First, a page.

State Flag of Indiana
Only one flag has ever represented the state of Indiana, and it has only existed for approximately half of the state's time in the Union. The Indiana state flag was designed in order to represent the state's centennial anniversary, and it has represented the state for approximately one hundred years since that time.
Colors and Symbolism of the Indiana State Flag
The state flag of Indiana has a solid blue field that is emblazoned with a golden torch and several rings of golden stars. The torch was chosen to represent both intellectual enlightenment and liberty, and each set of the stars around the torch has its own meaning. The largest group has nineteen stars, which honors Indiana's place as the nineteenth state to be admitted into the United States of America. A smaller group of thirteen stars represents the original thirteen colonies that joined together to create the United States, while the smallest group of five stars honors the five states that joined the Union shortly after Indiana. A single star that is larger than the others is directly above the torch, and it serves as a symbol of Indiana itself. The state's name wraps around the upper portion of that star, which clarifies its meaning.
History of Indiana State Flags
There were no Indiana state flags until the state celebrated its centennial anniversary in 1916. The Daughters of the American Revolution held a contest to find the flag's design at the state government's request, and they received more than two hundred potential Indiana state flags. Paul Hadley's design for the state flag of Indiana was eventually selected, although it was changed slightly before adoption. The original design did not include the state's name, which was added before the design was approved. The design was originally adopted as a state banner rather than a state flag, although the difference between the two classifications was largely semantic.
The dimensions of the Indiana state flag were standardized in 1955. No changes were made to the flag's design apart from the dimensions at the time, although the government did reclassify it as a state flag. The 1955 law was the last time that the government of Indiana made any alterations to the flag.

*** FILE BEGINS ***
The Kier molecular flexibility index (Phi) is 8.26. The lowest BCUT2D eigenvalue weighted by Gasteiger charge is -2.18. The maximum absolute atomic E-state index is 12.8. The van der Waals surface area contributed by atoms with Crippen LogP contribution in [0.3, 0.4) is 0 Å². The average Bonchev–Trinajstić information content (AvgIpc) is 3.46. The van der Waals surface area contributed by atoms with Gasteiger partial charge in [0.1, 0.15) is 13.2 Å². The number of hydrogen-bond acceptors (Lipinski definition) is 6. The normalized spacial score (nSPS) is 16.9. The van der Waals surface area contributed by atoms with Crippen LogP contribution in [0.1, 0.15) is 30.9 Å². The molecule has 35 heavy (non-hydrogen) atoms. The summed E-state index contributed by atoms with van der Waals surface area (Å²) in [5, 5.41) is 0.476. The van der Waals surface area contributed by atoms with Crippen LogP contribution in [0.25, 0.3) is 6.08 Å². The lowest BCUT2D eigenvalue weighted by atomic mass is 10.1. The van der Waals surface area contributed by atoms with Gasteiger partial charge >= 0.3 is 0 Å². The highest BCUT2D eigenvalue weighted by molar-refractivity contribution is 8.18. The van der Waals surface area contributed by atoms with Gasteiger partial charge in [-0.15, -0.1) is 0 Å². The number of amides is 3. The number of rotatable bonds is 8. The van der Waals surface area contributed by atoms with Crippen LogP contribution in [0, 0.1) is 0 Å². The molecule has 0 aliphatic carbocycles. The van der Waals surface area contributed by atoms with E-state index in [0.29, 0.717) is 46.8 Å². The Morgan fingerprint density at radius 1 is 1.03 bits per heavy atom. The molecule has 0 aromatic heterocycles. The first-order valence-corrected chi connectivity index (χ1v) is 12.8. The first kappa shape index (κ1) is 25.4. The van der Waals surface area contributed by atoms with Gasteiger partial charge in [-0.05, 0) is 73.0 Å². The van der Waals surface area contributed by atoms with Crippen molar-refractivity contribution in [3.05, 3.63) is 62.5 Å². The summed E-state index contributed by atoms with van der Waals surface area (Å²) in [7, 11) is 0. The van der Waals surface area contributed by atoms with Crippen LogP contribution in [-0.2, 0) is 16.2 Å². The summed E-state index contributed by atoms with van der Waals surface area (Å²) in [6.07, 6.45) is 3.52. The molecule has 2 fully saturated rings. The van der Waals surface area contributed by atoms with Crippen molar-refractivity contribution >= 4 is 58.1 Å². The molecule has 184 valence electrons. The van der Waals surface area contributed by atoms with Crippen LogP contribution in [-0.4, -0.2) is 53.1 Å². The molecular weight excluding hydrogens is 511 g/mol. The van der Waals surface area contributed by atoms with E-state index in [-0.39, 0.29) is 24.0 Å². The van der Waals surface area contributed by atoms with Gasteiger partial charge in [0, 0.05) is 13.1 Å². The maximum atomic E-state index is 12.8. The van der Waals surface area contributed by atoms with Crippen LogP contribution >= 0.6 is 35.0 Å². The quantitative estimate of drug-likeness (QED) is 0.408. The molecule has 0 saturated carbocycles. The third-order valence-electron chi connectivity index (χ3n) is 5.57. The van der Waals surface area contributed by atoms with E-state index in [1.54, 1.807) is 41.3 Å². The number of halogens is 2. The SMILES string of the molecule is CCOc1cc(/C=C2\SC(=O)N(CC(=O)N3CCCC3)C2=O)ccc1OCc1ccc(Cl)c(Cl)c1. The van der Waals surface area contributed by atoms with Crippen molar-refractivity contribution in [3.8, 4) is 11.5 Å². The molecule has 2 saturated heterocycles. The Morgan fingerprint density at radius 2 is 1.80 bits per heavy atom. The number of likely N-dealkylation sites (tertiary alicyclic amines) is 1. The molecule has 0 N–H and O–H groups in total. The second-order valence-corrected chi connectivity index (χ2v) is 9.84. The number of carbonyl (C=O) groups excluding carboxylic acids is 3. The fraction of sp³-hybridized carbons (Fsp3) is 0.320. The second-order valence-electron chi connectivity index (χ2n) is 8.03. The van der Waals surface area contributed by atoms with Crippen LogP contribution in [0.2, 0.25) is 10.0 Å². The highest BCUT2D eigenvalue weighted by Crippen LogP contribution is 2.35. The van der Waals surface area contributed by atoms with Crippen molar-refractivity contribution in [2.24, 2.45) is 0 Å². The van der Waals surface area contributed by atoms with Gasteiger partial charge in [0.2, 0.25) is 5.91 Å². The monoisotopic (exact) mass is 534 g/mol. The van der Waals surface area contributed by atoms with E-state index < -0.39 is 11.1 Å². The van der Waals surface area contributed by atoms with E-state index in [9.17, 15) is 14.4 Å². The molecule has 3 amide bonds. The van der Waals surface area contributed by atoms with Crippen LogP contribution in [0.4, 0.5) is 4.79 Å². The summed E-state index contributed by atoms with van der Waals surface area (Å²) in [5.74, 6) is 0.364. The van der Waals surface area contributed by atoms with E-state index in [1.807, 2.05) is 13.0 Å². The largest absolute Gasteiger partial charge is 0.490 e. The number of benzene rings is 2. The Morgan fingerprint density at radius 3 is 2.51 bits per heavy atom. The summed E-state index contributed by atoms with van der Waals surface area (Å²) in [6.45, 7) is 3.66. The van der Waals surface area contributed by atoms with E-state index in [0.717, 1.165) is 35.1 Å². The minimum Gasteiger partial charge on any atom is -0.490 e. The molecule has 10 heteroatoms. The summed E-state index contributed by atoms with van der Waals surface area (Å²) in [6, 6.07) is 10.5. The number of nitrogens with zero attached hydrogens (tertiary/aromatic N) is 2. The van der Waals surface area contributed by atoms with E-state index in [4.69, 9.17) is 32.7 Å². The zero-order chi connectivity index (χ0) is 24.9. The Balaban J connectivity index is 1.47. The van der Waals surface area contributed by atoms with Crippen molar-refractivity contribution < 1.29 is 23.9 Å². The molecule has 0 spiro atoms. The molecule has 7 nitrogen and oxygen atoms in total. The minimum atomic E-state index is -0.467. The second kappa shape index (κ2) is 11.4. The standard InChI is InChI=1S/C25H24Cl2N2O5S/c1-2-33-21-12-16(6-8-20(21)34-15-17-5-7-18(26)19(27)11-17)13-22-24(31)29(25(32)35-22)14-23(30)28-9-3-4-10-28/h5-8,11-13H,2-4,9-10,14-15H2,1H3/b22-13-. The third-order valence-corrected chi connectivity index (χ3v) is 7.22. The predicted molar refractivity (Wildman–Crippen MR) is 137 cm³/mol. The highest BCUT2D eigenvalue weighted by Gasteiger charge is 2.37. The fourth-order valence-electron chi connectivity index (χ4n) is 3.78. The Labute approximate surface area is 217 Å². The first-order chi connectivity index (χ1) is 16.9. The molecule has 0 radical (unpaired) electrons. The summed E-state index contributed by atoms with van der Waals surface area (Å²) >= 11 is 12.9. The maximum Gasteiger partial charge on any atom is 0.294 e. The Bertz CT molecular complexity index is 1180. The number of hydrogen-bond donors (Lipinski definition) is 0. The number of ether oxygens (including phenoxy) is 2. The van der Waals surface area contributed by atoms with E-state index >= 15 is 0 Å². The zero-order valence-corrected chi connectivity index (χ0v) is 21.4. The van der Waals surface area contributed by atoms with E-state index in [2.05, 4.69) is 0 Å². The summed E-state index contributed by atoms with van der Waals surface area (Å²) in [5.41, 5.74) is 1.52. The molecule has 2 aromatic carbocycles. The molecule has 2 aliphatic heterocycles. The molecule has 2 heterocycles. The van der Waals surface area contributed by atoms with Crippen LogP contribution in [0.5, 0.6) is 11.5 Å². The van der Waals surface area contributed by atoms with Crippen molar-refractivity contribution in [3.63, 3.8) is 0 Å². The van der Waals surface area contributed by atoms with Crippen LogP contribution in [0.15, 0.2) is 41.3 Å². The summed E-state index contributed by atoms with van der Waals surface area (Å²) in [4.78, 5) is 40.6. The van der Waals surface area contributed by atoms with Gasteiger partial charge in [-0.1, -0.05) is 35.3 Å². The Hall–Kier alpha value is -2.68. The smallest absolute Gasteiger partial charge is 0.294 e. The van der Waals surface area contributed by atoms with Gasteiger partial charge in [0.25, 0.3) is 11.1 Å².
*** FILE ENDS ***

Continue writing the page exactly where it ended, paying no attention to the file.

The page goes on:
A short history of the Indiana State flag
The state of Indiana officially has two flags, although the second is commonly used. This is because until 1901 there was no state flag, and it was decided to adopt the Stars and Stripes to serve the purpose. In 1916, the Daughters of the American Revolution ran a competition for the design of a state flag. The current design was done by Paul Hadley, and was approved by the state legislature in May 1917, and was adopted in 1955. The law of 1901 adopting the Stars and Stripes was never repealed, and therefore leaves the state with two official flags. Hadley's design shows the torch of Liberty surrounded by an outer ring of 13 stars, which represents the original states with inner ring of five stars to represent the next five states admitted to the Union. The name of the state is placed above a larger single star, which represents Indiana. The state seal of Indiana is extremely complex and hasn't been altered since its inception in 1801, a year after they became a territory.
A short history of Indiana (The Hoosier State)
Indiana is similar in many ways to Illinois, and was first explored by the French. Settlements were made in 1732-33, and was ceded to Britain in 1763 as Indiana Territory. Indiana became a Territory of its own right in 1800. On December 11, 1816 Indiana was admitted to the Union.
Area of Indiana: 36,185 sq. miles
Major Products: maize, wheat, oats, soybeans, coal, oil, manufactured goods
State Motto: The Crossroads of America (1937)